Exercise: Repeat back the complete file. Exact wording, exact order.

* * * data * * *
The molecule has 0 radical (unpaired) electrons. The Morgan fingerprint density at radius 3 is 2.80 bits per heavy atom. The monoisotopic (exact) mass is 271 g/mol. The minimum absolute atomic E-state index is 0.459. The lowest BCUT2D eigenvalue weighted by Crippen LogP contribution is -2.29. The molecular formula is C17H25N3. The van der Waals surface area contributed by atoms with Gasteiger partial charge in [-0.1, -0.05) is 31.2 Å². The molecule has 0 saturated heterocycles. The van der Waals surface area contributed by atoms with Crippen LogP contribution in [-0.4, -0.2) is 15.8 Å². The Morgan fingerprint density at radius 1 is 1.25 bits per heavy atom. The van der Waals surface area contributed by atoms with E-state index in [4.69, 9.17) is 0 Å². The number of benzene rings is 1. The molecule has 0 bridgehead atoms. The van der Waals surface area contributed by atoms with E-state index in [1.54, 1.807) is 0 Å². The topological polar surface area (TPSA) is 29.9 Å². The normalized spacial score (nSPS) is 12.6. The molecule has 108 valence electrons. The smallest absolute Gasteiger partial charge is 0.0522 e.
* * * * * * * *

The molecule has 0 radical (unpaired) electrons. The Morgan fingerprint density at radius 3 is 2.80 bits per heavy atom. The monoisotopic (exact) mass is 271 g/mol. The minimum absolute atomic E-state index is 0.459. The lowest BCUT2D eigenvalue weighted by Crippen LogP contribution is -2.29. The molecular formula is C17H25N3. The van der Waals surface area contributed by atoms with Gasteiger partial charge in [-0.1, -0.05) is 31.2 Å². The molecule has 0 saturated heterocycles. The van der Waals surface area contributed by atoms with Crippen LogP contribution in [-0.4, -0.2) is 15.8 Å². The Morgan fingerprint density at radius 1 is 1.25 bits per heavy atom. The van der Waals surface area contributed by atoms with E-state index in [4.69, 9.17) is 0 Å². The number of benzene rings is 1. The molecule has 0 bridgehead atoms. The van der Waals surface area contributed by atoms with E-state index in [1.54, 1.807) is 0 Å². The topological polar surface area (TPSA) is 29.9 Å². The normalized spacial score (nSPS) is 12.6. The molecule has 108 valence electrons. The smallest absolute Gasteiger partial charge is 0.0522 e.